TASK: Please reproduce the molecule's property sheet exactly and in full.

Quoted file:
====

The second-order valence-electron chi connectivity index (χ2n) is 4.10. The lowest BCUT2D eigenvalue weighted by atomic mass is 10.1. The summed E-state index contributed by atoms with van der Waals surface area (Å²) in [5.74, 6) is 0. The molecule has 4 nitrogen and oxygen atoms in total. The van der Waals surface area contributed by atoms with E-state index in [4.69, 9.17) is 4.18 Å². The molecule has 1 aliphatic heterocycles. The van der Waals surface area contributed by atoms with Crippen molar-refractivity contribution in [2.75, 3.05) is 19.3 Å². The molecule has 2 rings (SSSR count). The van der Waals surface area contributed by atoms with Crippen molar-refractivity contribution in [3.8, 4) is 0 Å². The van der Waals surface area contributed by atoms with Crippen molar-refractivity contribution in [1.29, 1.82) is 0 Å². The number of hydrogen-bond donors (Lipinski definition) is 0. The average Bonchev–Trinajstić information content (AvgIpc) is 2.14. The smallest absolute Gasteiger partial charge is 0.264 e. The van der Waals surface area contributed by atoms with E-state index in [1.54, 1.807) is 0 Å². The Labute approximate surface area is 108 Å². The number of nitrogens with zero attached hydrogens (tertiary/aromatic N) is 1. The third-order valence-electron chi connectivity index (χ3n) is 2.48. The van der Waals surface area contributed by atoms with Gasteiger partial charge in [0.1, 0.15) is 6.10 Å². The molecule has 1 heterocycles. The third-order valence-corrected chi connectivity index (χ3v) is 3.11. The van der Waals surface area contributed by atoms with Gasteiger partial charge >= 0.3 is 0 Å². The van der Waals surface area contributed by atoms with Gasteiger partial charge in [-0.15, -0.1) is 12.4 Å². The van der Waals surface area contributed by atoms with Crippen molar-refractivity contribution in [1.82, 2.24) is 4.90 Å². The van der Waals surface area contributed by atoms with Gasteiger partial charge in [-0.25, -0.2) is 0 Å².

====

The second-order valence-electron chi connectivity index (χ2n) is 4.10. The lowest BCUT2D eigenvalue weighted by atomic mass is 10.1. The summed E-state index contributed by atoms with van der Waals surface area (Å²) in [5.74, 6) is 0. The molecule has 4 nitrogen and oxygen atoms in total. The van der Waals surface area contributed by atoms with E-state index in [4.69, 9.17) is 4.18 Å². The molecule has 1 aliphatic heterocycles. The van der Waals surface area contributed by atoms with Crippen molar-refractivity contribution in [2.75, 3.05) is 19.3 Å². The molecule has 2 rings (SSSR count). The van der Waals surface area contributed by atoms with Crippen molar-refractivity contribution in [3.8, 4) is 0 Å². The van der Waals surface area contributed by atoms with Crippen molar-refractivity contribution in [1.29, 1.82) is 0 Å². The number of hydrogen-bond donors (Lipinski definition) is 0. The average Bonchev–Trinajstić information content (AvgIpc) is 2.14. The smallest absolute Gasteiger partial charge is 0.264 e. The van der Waals surface area contributed by atoms with E-state index in [1.54, 1.807) is 0 Å². The Labute approximate surface area is 108 Å². The number of nitrogens with zero attached hydrogens (tertiary/aromatic N) is 1. The third-order valence-electron chi connectivity index (χ3n) is 2.48. The van der Waals surface area contributed by atoms with Gasteiger partial charge in [0.1, 0.15) is 6.10 Å². The molecule has 1 heterocycles. The third-order valence-corrected chi connectivity index (χ3v) is 3.11. The van der Waals surface area contributed by atoms with Gasteiger partial charge >= 0.3 is 0 Å². The van der Waals surface area contributed by atoms with Gasteiger partial charge in [-0.15, -0.1) is 12.4 Å². The van der Waals surface area contributed by atoms with Crippen molar-refractivity contribution in [1.82, 2.24) is 4.90 Å². The van der Waals surface area contributed by atoms with Gasteiger partial charge in [-0.25, -0.2) is 0 Å².